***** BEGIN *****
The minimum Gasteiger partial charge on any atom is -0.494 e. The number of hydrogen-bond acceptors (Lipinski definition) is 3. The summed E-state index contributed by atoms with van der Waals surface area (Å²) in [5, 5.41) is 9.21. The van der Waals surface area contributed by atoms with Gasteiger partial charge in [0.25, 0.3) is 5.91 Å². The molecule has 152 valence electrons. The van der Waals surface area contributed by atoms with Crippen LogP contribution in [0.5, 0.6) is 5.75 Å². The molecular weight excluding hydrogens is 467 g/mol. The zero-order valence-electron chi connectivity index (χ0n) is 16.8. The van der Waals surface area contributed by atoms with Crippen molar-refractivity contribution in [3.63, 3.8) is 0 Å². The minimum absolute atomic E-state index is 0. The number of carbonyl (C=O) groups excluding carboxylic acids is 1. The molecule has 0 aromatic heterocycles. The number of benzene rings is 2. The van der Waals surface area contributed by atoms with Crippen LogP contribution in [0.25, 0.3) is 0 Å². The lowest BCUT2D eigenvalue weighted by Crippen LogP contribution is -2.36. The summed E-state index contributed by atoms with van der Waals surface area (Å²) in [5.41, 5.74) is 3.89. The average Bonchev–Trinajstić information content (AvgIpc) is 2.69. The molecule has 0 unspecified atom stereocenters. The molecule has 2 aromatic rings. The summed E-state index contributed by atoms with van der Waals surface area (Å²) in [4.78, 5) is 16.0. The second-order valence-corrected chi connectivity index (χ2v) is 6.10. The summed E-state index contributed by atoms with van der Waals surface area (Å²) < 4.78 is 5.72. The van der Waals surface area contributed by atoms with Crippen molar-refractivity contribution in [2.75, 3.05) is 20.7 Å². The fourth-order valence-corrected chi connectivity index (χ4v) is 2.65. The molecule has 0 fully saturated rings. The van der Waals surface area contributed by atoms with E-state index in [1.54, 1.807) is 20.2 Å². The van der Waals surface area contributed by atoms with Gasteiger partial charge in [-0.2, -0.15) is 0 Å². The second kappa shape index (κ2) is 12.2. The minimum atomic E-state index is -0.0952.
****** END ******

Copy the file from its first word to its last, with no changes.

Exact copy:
The minimum Gasteiger partial charge on any atom is -0.494 e. The number of hydrogen-bond acceptors (Lipinski definition) is 3. The summed E-state index contributed by atoms with van der Waals surface area (Å²) in [5, 5.41) is 9.21. The van der Waals surface area contributed by atoms with Gasteiger partial charge in [0.25, 0.3) is 5.91 Å². The molecule has 152 valence electrons. The van der Waals surface area contributed by atoms with Crippen LogP contribution in [0.5, 0.6) is 5.75 Å². The molecular weight excluding hydrogens is 467 g/mol. The zero-order valence-electron chi connectivity index (χ0n) is 16.8. The van der Waals surface area contributed by atoms with Crippen molar-refractivity contribution in [3.63, 3.8) is 0 Å². The minimum absolute atomic E-state index is 0. The number of carbonyl (C=O) groups excluding carboxylic acids is 1. The molecule has 0 aromatic heterocycles. The number of benzene rings is 2. The van der Waals surface area contributed by atoms with Crippen LogP contribution in [0.25, 0.3) is 0 Å². The lowest BCUT2D eigenvalue weighted by Crippen LogP contribution is -2.36. The summed E-state index contributed by atoms with van der Waals surface area (Å²) in [5.41, 5.74) is 3.89. The average Bonchev–Trinajstić information content (AvgIpc) is 2.69. The molecule has 0 unspecified atom stereocenters. The molecule has 2 aromatic rings. The summed E-state index contributed by atoms with van der Waals surface area (Å²) in [4.78, 5) is 16.0. The second-order valence-corrected chi connectivity index (χ2v) is 6.10. The summed E-state index contributed by atoms with van der Waals surface area (Å²) < 4.78 is 5.72. The van der Waals surface area contributed by atoms with Crippen molar-refractivity contribution in [2.75, 3.05) is 20.7 Å². The fourth-order valence-corrected chi connectivity index (χ4v) is 2.65. The molecule has 0 fully saturated rings. The van der Waals surface area contributed by atoms with E-state index in [1.54, 1.807) is 20.2 Å². The van der Waals surface area contributed by atoms with Gasteiger partial charge in [-0.2, -0.15) is 0 Å². The second kappa shape index (κ2) is 12.2. The minimum atomic E-state index is -0.0952.